SEC hoops having rare down season


Published: Tuesday, January 8, 2008 at 6:01 a.m.
Last Modified: Monday, January 7, 2008 at 10:39 p.m.

We are saved tonight. Saved because it's the start of the SEC basketball season.

Saved from all of the Belmonts and Appalachian States and East Tennessee States and Gardner Webbs.

No, wait. Those are teams that have recorded wins over SEC teams this season.

OK, we're saved because the SEC can't have any more embarrassing non-conference basketball losses. That's the good news. The bad news is that the SEC only has one more chance to record a major non-conference win — Feb. 23 when Tennessee faces Memphis.

Other than that, well, let's put it this way — I'm not sure there will be a lot of national media on hand when Kentucky and Georgia, two teams with RPIs that would make great bowling scores, tip off in Lexington.

This has been a bad pre-conference season for the league that has produced the last two national champions, both of them named Florida.

“We haven't performed as well as other years,” said Kevin Stallings. And his team is one of the few bright spots for the league.

The Commodores are unbeaten and a top 10 RPI team. Tennessee is a top 5 RPI team. Ole Miss is unbeaten and wandering around the top 25.

But the rest of the league may be as bad as we've seen it in awhile.

We suspected it would be a down year for the league and that was before the non-conference schedule where Mississippi's win over Clemson is the crowning achievement (the league is 1-9 vs. Top 25 teams).

The SEC's stumbling through December is reflected in the RPIs of every team not in the state of Tennessee or undefeated.

And since they mostly play each other, it's not like there will be some big jump for these teams as the conference schedule rolls into March.

“It's going to be hard to change RPI much,” said Florida coach Billy Donovan.

It's ugly. Really, don't let your children read any more or they may not want to go to the O'Connell Center this year for games. Too scary.

Take Kentucky. Please.

The once-mighty Wildcats are making good on the notion that the Big Blue faithful wore like a badge of honor the last few years — that Tubby Smith couldn't recruit. Kentucky is 220th in RPI, behind such notables as Elon, Lipscomb and 5-10 Utah Valley State.

Arkansas was picked to win the West this year and the Razorbacks under John Pelphrey have the second-best RPI in the division at No. 57. While that's not getting you into the tournament, it is the fourth-best RPI in the conference.

Seven of the leagues teams have an RPI at 118 (which is Florida) or higher. Way higher.

The SEC is sixth in RPI among the conferences and just barely ahead of the Missouri Valley and Atlantic 10.

All along there has been a feeling that if Florida can go 8-8 in the SEC, the Gators would be in the NCAA Tournament. Maybe, but there had better be some wins over the Tennessee teams.

Heck, beat Kentucky for a sixth straight time and your RPI might actually go down.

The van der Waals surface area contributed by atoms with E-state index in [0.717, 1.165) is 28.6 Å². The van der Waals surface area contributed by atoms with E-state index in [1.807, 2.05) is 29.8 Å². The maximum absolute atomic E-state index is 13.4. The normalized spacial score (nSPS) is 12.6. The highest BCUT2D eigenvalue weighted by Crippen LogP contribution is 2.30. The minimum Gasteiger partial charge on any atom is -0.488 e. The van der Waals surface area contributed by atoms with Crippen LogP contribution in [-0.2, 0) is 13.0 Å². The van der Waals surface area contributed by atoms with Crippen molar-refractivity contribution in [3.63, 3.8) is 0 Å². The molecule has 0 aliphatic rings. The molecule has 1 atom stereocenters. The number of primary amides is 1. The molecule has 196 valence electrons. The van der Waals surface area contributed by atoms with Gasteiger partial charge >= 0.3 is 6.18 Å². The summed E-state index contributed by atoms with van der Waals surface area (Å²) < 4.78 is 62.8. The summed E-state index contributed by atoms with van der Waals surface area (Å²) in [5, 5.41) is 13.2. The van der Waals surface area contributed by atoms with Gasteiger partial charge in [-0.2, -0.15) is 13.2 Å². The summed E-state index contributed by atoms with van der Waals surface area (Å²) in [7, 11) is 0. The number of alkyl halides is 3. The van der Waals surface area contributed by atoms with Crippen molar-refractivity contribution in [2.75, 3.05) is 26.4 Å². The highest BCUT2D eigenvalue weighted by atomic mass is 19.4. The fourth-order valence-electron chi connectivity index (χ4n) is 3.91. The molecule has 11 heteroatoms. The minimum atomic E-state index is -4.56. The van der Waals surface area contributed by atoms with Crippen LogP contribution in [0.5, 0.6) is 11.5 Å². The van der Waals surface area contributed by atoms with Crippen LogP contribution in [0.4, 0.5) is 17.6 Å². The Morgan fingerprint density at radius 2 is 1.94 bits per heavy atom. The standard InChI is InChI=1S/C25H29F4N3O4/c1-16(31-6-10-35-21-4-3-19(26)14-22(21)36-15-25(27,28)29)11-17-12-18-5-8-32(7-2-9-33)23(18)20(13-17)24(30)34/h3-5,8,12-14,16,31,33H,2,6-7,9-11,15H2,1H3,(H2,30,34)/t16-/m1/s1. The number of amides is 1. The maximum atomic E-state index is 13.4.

There are two questions that need to be answered here and neither one of those answers is going to make an SEC fan any happier that the best football conference in the land is one of the worst basketball conferences in America this year. Or that for the first time in 18 seasons the league might only send three teams dancing.

The first question is easy to answer — why are the RPIs so miserable?

The league's coaches, perhaps anticipating a down year, scheduled as if they all received an extra scholarship for every win. And on the few occasions when a team played a difficult non-conference opponent, it hasn't turned out well.

The non-conference schedules are loaded with home patsies which is why the league is 87-14 at home this year and 12-14 on the road. According to RealTimeRPI.com, the SWAC is one of 12 conferences which has a tougher non-conference schedule this season.

“We haven't had our normal out of conference wins as a conference this year,” Stallings said.

Kentucky has played a difficult non-conference schedule despite bailing on a game with Massachusetts. But the Wildcats are 6-7 with no marquee wins.

Which brings us to the second question — why is the league down?

There are a number of reasons. Cycles come and cycles go, which is why they are called cycles. The league lost a plethora of big-time players from a year ago. We know about Florida losing its top six scorers, but the Gators were not alone.

When you add in all of the players lost to injury (Ronald Steele and Tasmin Mitchell for the season plus Charles Rhodes, Kovortney Barber, Jodie Meeks and Derrick Jasper among those missing time), the suspensions at Georgia plus players who have left teams over lack of playing time (Alex Legion, Rashaad Singleton) and you have a league that is not exactly blowing up with talented players.

The teams at the top of the food chain have the best and most experienced players. The rest have been caught up in a perfect storm that has made the SEC a national afterthought.

But please, enjoy the season.

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